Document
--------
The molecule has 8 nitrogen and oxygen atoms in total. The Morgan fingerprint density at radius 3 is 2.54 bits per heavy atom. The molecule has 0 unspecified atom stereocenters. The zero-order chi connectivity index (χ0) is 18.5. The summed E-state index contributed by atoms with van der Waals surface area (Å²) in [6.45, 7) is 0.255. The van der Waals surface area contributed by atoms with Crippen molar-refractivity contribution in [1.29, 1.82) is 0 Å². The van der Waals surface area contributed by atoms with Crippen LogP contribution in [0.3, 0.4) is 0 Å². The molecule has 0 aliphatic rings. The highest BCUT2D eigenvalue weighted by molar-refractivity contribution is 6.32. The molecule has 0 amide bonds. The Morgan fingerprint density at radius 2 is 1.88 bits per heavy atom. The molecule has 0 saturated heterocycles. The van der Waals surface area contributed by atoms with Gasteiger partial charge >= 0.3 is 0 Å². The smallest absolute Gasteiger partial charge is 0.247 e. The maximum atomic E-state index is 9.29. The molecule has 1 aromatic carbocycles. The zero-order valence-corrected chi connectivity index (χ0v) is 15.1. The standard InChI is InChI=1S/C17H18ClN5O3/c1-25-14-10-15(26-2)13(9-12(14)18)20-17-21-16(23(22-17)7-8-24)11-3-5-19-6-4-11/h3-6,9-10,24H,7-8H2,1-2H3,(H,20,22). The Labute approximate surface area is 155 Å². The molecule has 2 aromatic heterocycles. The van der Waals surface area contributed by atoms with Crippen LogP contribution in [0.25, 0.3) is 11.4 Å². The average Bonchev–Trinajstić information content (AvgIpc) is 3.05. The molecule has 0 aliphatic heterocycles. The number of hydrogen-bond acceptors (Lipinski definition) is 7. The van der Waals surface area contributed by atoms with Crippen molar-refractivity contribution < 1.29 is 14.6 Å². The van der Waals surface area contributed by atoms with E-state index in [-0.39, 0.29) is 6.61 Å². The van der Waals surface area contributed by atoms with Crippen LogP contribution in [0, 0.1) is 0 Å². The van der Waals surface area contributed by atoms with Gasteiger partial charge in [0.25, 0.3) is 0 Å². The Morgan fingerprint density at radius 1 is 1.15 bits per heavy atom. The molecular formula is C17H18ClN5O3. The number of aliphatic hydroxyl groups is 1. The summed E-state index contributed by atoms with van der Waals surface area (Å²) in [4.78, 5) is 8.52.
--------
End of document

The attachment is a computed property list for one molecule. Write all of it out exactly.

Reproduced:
The molecule has 8 nitrogen and oxygen atoms in total. The Morgan fingerprint density at radius 3 is 2.54 bits per heavy atom. The molecule has 0 unspecified atom stereocenters. The zero-order chi connectivity index (χ0) is 18.5. The summed E-state index contributed by atoms with van der Waals surface area (Å²) in [6.45, 7) is 0.255. The van der Waals surface area contributed by atoms with Crippen molar-refractivity contribution in [1.29, 1.82) is 0 Å². The van der Waals surface area contributed by atoms with Crippen LogP contribution in [0.3, 0.4) is 0 Å². The molecule has 0 aliphatic rings. The highest BCUT2D eigenvalue weighted by molar-refractivity contribution is 6.32. The molecule has 0 amide bonds. The Morgan fingerprint density at radius 2 is 1.88 bits per heavy atom. The molecule has 0 saturated heterocycles. The van der Waals surface area contributed by atoms with Gasteiger partial charge >= 0.3 is 0 Å². The smallest absolute Gasteiger partial charge is 0.247 e. The maximum atomic E-state index is 9.29. The molecule has 1 aromatic carbocycles. The zero-order valence-corrected chi connectivity index (χ0v) is 15.1. The standard InChI is InChI=1S/C17H18ClN5O3/c1-25-14-10-15(26-2)13(9-12(14)18)20-17-21-16(23(22-17)7-8-24)11-3-5-19-6-4-11/h3-6,9-10,24H,7-8H2,1-2H3,(H,20,22). The Labute approximate surface area is 155 Å². The molecule has 2 aromatic heterocycles. The van der Waals surface area contributed by atoms with Crippen LogP contribution in [0.25, 0.3) is 11.4 Å². The average Bonchev–Trinajstić information content (AvgIpc) is 3.05. The molecule has 0 aliphatic heterocycles. The number of hydrogen-bond acceptors (Lipinski definition) is 7. The van der Waals surface area contributed by atoms with Crippen molar-refractivity contribution < 1.29 is 14.6 Å². The van der Waals surface area contributed by atoms with E-state index in [-0.39, 0.29) is 6.61 Å². The van der Waals surface area contributed by atoms with Crippen LogP contribution in [0, 0.1) is 0 Å². The van der Waals surface area contributed by atoms with Gasteiger partial charge in [0.25, 0.3) is 0 Å². The Morgan fingerprint density at radius 1 is 1.15 bits per heavy atom. The molecular formula is C17H18ClN5O3. The number of aliphatic hydroxyl groups is 1. The summed E-state index contributed by atoms with van der Waals surface area (Å²) in [4.78, 5) is 8.52.